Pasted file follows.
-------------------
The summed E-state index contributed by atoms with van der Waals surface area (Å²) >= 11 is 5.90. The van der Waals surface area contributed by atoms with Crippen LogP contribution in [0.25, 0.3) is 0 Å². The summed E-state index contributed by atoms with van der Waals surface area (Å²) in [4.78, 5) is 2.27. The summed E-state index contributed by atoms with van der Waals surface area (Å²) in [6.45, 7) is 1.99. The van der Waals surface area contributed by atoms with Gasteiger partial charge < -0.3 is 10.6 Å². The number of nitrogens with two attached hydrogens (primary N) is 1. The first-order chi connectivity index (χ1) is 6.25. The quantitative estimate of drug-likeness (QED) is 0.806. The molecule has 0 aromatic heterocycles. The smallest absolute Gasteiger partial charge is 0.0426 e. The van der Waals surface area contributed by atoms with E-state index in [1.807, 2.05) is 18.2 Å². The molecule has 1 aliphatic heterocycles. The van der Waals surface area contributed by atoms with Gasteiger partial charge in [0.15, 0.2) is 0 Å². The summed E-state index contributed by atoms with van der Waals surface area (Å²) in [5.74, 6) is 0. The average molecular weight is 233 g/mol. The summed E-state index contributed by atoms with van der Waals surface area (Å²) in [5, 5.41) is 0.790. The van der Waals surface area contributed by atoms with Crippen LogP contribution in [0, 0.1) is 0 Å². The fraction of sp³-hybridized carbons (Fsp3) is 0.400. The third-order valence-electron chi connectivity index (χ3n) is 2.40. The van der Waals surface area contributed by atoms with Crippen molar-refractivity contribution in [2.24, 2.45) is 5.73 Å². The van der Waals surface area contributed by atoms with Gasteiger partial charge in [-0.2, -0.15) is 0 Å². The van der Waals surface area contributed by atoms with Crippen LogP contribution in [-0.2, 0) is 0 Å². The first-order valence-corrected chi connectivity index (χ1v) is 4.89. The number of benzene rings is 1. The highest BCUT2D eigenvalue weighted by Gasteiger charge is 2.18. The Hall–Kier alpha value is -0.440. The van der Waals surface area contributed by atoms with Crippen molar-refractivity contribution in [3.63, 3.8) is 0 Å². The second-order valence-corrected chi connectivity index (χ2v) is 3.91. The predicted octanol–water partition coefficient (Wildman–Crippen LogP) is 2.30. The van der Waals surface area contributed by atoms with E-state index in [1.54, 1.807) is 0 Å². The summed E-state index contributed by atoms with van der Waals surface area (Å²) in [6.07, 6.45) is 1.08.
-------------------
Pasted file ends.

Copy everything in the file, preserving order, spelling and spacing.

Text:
The summed E-state index contributed by atoms with van der Waals surface area (Å²) >= 11 is 5.90. The van der Waals surface area contributed by atoms with Crippen LogP contribution in [0.25, 0.3) is 0 Å². The summed E-state index contributed by atoms with van der Waals surface area (Å²) in [4.78, 5) is 2.27. The summed E-state index contributed by atoms with van der Waals surface area (Å²) in [6.45, 7) is 1.99. The van der Waals surface area contributed by atoms with Gasteiger partial charge < -0.3 is 10.6 Å². The number of nitrogens with two attached hydrogens (primary N) is 1. The first-order chi connectivity index (χ1) is 6.25. The quantitative estimate of drug-likeness (QED) is 0.806. The molecule has 0 aromatic heterocycles. The smallest absolute Gasteiger partial charge is 0.0426 e. The van der Waals surface area contributed by atoms with E-state index in [1.807, 2.05) is 18.2 Å². The molecule has 1 aliphatic heterocycles. The van der Waals surface area contributed by atoms with Gasteiger partial charge in [0.15, 0.2) is 0 Å². The summed E-state index contributed by atoms with van der Waals surface area (Å²) in [5.74, 6) is 0. The average molecular weight is 233 g/mol. The summed E-state index contributed by atoms with van der Waals surface area (Å²) in [5, 5.41) is 0.790. The van der Waals surface area contributed by atoms with Crippen LogP contribution in [0, 0.1) is 0 Å². The fraction of sp³-hybridized carbons (Fsp3) is 0.400. The third-order valence-electron chi connectivity index (χ3n) is 2.40. The van der Waals surface area contributed by atoms with Crippen molar-refractivity contribution in [2.24, 2.45) is 5.73 Å². The van der Waals surface area contributed by atoms with Gasteiger partial charge in [-0.2, -0.15) is 0 Å². The van der Waals surface area contributed by atoms with Crippen LogP contribution in [-0.2, 0) is 0 Å². The first-order valence-corrected chi connectivity index (χ1v) is 4.89. The number of benzene rings is 1. The highest BCUT2D eigenvalue weighted by Gasteiger charge is 2.18. The Hall–Kier alpha value is -0.440. The van der Waals surface area contributed by atoms with Crippen molar-refractivity contribution in [3.63, 3.8) is 0 Å². The second-order valence-corrected chi connectivity index (χ2v) is 3.91. The predicted octanol–water partition coefficient (Wildman–Crippen LogP) is 2.30. The van der Waals surface area contributed by atoms with E-state index in [1.54, 1.807) is 0 Å². The summed E-state index contributed by atoms with van der Waals surface area (Å²) in [6.07, 6.45) is 1.08.